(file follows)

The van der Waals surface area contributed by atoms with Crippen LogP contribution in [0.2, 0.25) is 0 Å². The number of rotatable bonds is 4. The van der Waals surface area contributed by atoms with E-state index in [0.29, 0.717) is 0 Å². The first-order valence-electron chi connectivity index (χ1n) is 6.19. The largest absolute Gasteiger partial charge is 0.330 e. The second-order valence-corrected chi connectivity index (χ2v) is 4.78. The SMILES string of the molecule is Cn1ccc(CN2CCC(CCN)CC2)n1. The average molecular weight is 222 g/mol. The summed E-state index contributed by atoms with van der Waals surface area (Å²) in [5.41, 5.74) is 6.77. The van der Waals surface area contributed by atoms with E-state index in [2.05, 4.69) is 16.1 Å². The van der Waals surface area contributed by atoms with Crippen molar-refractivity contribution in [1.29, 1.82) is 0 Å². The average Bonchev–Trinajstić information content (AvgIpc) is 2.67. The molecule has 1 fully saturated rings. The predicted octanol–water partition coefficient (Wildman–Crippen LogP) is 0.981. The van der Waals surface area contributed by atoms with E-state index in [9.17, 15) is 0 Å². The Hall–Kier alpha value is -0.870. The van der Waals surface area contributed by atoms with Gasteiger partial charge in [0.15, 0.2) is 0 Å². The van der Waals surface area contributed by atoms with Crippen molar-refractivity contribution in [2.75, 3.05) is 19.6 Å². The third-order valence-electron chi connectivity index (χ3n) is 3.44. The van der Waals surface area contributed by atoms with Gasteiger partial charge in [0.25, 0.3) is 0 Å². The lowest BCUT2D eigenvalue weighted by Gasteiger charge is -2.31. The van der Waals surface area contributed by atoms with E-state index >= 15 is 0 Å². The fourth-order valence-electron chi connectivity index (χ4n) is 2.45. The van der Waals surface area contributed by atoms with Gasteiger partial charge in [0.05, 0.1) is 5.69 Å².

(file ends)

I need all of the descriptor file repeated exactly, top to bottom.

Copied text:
The van der Waals surface area contributed by atoms with Crippen LogP contribution in [0.2, 0.25) is 0 Å². The number of rotatable bonds is 4. The van der Waals surface area contributed by atoms with E-state index in [0.29, 0.717) is 0 Å². The first-order valence-electron chi connectivity index (χ1n) is 6.19. The largest absolute Gasteiger partial charge is 0.330 e. The second-order valence-corrected chi connectivity index (χ2v) is 4.78. The SMILES string of the molecule is Cn1ccc(CN2CCC(CCN)CC2)n1. The average molecular weight is 222 g/mol. The summed E-state index contributed by atoms with van der Waals surface area (Å²) in [5.41, 5.74) is 6.77. The van der Waals surface area contributed by atoms with E-state index in [2.05, 4.69) is 16.1 Å². The van der Waals surface area contributed by atoms with Crippen molar-refractivity contribution in [1.29, 1.82) is 0 Å². The average Bonchev–Trinajstić information content (AvgIpc) is 2.67. The molecule has 1 fully saturated rings. The predicted octanol–water partition coefficient (Wildman–Crippen LogP) is 0.981. The van der Waals surface area contributed by atoms with E-state index in [9.17, 15) is 0 Å². The Hall–Kier alpha value is -0.870. The van der Waals surface area contributed by atoms with Gasteiger partial charge in [0.15, 0.2) is 0 Å². The van der Waals surface area contributed by atoms with Crippen molar-refractivity contribution in [2.75, 3.05) is 19.6 Å². The third-order valence-electron chi connectivity index (χ3n) is 3.44. The van der Waals surface area contributed by atoms with Gasteiger partial charge in [0.25, 0.3) is 0 Å². The lowest BCUT2D eigenvalue weighted by Gasteiger charge is -2.31. The van der Waals surface area contributed by atoms with E-state index >= 15 is 0 Å². The fourth-order valence-electron chi connectivity index (χ4n) is 2.45. The van der Waals surface area contributed by atoms with Gasteiger partial charge in [0.05, 0.1) is 5.69 Å².